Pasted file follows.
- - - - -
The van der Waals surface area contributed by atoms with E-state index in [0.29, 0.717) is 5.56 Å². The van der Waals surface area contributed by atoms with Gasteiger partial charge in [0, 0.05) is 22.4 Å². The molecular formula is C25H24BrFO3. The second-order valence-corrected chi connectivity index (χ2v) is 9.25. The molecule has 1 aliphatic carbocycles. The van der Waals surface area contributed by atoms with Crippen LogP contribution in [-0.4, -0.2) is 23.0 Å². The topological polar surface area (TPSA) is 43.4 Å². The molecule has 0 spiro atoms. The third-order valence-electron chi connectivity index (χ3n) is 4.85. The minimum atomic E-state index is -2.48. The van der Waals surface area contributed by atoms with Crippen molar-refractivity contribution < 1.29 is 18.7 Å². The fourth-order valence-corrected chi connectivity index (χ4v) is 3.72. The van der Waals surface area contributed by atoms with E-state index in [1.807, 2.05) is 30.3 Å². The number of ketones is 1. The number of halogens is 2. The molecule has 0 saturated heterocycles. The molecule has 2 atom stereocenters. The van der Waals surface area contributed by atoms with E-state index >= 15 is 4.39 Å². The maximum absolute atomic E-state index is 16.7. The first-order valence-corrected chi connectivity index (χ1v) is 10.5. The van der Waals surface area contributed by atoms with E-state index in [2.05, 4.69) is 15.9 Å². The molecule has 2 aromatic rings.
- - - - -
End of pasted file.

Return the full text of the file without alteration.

The van der Waals surface area contributed by atoms with E-state index in [0.29, 0.717) is 5.56 Å². The van der Waals surface area contributed by atoms with Gasteiger partial charge in [0, 0.05) is 22.4 Å². The molecular formula is C25H24BrFO3. The second-order valence-corrected chi connectivity index (χ2v) is 9.25. The molecule has 1 aliphatic carbocycles. The van der Waals surface area contributed by atoms with Crippen LogP contribution in [-0.4, -0.2) is 23.0 Å². The topological polar surface area (TPSA) is 43.4 Å². The molecule has 0 spiro atoms. The third-order valence-electron chi connectivity index (χ3n) is 4.85. The minimum atomic E-state index is -2.48. The van der Waals surface area contributed by atoms with Crippen molar-refractivity contribution < 1.29 is 18.7 Å². The fourth-order valence-corrected chi connectivity index (χ4v) is 3.72. The van der Waals surface area contributed by atoms with E-state index in [1.807, 2.05) is 30.3 Å². The number of ketones is 1. The number of halogens is 2. The molecule has 0 saturated heterocycles. The molecule has 2 atom stereocenters. The van der Waals surface area contributed by atoms with E-state index >= 15 is 4.39 Å². The maximum absolute atomic E-state index is 16.7. The first-order valence-corrected chi connectivity index (χ1v) is 10.5. The van der Waals surface area contributed by atoms with E-state index in [2.05, 4.69) is 15.9 Å². The molecule has 2 aromatic rings.